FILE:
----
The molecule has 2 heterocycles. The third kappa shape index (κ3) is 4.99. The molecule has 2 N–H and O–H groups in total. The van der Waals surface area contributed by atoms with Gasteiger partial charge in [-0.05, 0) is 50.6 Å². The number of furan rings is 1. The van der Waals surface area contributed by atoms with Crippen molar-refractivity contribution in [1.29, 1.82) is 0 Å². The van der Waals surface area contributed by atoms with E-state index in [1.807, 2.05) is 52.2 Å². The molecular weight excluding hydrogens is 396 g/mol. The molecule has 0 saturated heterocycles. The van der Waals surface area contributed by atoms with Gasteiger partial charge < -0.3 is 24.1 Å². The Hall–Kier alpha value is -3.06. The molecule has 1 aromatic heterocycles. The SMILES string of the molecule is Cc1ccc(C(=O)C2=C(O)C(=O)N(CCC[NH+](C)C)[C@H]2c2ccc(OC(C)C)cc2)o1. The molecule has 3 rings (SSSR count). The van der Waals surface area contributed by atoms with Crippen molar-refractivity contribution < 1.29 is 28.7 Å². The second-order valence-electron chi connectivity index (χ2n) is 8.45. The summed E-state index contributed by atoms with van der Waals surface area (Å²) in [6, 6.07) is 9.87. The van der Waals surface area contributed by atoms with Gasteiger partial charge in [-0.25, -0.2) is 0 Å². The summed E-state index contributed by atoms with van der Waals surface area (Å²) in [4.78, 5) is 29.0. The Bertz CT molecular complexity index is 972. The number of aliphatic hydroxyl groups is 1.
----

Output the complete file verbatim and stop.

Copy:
The molecule has 2 heterocycles. The third kappa shape index (κ3) is 4.99. The molecule has 2 N–H and O–H groups in total. The van der Waals surface area contributed by atoms with Gasteiger partial charge in [-0.05, 0) is 50.6 Å². The number of furan rings is 1. The van der Waals surface area contributed by atoms with Crippen molar-refractivity contribution in [1.29, 1.82) is 0 Å². The van der Waals surface area contributed by atoms with E-state index in [1.807, 2.05) is 52.2 Å². The molecular weight excluding hydrogens is 396 g/mol. The molecule has 0 saturated heterocycles. The van der Waals surface area contributed by atoms with Gasteiger partial charge < -0.3 is 24.1 Å². The Hall–Kier alpha value is -3.06. The molecule has 1 aromatic heterocycles. The SMILES string of the molecule is Cc1ccc(C(=O)C2=C(O)C(=O)N(CCC[NH+](C)C)[C@H]2c2ccc(OC(C)C)cc2)o1. The molecule has 3 rings (SSSR count). The van der Waals surface area contributed by atoms with Crippen molar-refractivity contribution < 1.29 is 28.7 Å². The second-order valence-electron chi connectivity index (χ2n) is 8.45. The summed E-state index contributed by atoms with van der Waals surface area (Å²) in [6, 6.07) is 9.87. The van der Waals surface area contributed by atoms with Gasteiger partial charge in [-0.25, -0.2) is 0 Å². The summed E-state index contributed by atoms with van der Waals surface area (Å²) in [4.78, 5) is 29.0. The Bertz CT molecular complexity index is 972. The number of aliphatic hydroxyl groups is 1.